by Rosie Alfatlawi
Has Tesco exploited Islam for sales this Christmas?
The supermarket has been all over the news and social media in the U.K. after it included hijab-wearing Muslim women in its seasonal advert.
As some have vowed to boycott the store and others have promised to shop there more, has the real issue with the clip gone over most people’s heads?
A Tesco spokesperson may have said of the video that “we’re proud to celebrate the many ways our customers come together over the festive season.”
But in the end, Tesco is a business not an NGO and the commercial is exactly that - a commercial exercise aimed at boosting sales.
Tesco executives must be positively dancing for joy over the controversy their ad has provoked. “All publicity is good publicity,” after all, and the more people talk about their brand, the better.
Meanwhile, many online have claimed that the media is guilty of creating an issue out of nothing.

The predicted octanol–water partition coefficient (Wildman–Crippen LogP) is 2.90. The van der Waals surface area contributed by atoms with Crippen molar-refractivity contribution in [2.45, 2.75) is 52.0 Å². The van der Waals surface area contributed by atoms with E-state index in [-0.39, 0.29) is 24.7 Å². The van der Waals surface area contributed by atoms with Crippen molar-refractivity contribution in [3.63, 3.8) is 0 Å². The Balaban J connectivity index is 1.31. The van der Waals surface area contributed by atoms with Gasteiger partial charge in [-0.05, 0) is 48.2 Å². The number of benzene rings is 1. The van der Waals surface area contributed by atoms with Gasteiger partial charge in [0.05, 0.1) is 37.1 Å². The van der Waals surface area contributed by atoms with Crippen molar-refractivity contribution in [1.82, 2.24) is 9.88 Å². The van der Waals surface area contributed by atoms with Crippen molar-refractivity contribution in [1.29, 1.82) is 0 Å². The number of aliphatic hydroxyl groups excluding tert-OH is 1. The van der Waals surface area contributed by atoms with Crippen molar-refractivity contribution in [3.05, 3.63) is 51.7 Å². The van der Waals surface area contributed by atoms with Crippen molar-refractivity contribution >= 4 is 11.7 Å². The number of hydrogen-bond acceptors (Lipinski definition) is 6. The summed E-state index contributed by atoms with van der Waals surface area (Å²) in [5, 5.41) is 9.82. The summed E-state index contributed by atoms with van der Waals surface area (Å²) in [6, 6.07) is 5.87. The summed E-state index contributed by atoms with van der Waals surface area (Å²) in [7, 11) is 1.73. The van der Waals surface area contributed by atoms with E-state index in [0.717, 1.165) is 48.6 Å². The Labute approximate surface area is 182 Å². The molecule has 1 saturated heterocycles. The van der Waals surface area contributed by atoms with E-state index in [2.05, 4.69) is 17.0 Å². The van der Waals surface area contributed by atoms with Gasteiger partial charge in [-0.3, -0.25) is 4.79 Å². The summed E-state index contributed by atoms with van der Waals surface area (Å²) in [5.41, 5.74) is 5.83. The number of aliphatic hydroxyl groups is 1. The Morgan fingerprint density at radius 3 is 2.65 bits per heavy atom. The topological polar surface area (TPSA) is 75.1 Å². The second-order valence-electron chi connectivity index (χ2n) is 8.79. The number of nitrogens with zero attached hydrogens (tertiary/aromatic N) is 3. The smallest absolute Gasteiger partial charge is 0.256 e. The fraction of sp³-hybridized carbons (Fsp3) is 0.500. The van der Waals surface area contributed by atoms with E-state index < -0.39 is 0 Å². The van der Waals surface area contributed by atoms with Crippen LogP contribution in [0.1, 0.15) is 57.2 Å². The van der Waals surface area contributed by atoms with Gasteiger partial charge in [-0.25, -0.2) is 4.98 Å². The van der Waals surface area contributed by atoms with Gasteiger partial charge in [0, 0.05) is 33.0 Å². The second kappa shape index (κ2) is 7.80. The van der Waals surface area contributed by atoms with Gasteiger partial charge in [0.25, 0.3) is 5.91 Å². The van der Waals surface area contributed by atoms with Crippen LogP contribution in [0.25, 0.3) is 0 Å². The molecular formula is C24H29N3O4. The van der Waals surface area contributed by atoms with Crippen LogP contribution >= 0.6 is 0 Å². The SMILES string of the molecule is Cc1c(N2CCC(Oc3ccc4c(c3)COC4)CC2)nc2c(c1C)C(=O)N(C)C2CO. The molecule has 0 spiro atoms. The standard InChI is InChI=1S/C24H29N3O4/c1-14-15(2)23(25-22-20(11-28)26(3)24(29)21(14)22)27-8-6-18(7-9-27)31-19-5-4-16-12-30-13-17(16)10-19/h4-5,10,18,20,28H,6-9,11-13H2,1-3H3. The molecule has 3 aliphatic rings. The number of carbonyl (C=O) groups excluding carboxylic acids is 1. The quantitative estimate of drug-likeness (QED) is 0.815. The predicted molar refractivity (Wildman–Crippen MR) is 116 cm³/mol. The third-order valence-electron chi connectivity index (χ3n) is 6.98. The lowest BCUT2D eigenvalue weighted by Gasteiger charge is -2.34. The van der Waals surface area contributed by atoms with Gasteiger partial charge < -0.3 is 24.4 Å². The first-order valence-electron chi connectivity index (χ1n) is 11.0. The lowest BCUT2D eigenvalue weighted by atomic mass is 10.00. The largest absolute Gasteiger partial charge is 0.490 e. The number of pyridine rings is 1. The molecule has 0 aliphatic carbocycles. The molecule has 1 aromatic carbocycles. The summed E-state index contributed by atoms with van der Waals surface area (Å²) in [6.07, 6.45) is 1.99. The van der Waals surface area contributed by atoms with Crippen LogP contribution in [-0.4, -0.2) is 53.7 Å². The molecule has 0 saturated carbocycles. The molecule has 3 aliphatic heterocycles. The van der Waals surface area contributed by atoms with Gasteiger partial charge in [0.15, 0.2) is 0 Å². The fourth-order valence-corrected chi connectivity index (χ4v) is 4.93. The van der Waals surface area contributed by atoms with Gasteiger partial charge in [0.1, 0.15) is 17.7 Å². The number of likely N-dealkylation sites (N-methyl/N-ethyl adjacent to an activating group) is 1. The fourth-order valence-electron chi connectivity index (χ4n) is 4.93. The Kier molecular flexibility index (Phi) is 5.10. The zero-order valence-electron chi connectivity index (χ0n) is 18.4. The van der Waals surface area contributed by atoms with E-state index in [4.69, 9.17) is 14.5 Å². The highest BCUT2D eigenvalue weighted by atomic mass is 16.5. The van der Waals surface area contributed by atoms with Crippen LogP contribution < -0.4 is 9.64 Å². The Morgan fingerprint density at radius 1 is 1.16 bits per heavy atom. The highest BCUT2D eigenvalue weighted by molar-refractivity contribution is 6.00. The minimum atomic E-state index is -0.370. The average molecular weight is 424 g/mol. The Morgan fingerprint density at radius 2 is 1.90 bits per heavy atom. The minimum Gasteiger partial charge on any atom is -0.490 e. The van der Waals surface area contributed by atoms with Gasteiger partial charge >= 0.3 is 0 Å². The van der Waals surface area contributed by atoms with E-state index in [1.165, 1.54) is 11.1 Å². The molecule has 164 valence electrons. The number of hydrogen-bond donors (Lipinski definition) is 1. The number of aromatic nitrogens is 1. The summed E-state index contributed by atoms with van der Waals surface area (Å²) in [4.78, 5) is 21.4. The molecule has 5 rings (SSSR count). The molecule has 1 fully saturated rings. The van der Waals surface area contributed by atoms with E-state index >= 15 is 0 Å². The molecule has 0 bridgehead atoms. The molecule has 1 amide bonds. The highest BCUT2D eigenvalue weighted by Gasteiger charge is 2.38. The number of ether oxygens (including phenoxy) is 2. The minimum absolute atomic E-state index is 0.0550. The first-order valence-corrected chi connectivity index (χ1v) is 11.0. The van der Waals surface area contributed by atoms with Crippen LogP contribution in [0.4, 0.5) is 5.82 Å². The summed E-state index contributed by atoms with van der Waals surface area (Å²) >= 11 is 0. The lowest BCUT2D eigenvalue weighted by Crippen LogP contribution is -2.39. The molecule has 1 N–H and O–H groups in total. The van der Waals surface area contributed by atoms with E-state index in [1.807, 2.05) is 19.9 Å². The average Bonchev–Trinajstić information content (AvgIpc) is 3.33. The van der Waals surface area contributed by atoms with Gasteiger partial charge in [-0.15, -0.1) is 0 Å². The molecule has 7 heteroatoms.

At a time when Islamophobia is on the rise and the thorny Brexit question continues to split the U.K., it pays for both supermarkets and newspapers to exploit the liberal-conservative divide.
“Hijabis are the new blondes,” Professor Jonathan A.J. Wilson writing in The Drum described, “exotic individuals that tick the diversity box [and] make your content go viral.”
In reality, for any British Muslim or anyone who has spent time with the Muslim community, there is nothing novel about some of them joining in a largely secularized and commercialized festival.
Don’t think I know a Muslim family who *don’t* celebrate Christmas. We should celebrate the fact that Christmas has essentially become a non-religious, Humanist celebration https://t.co/akGqL5EeYt— Alom Shaha (@alomshaha) November 11, 2017
Instead of including a two-second flash of a hijab in a Christmas advert, some have suggested it would be better instead to ask Muslims what better representation would mean to them.
“Why not give each religious festival its place and showcase that community?” Asked Wilson, a Muslim.
“If the Muslims in the Tesco advert had been shown hospitality by the non-Muslims, instead of celebrating amongst themselves, then this would have avoided many of the negative comments,” he added.
On Facebook, one commenter also wondered when a British supermarket might dedicate an Eid advert.
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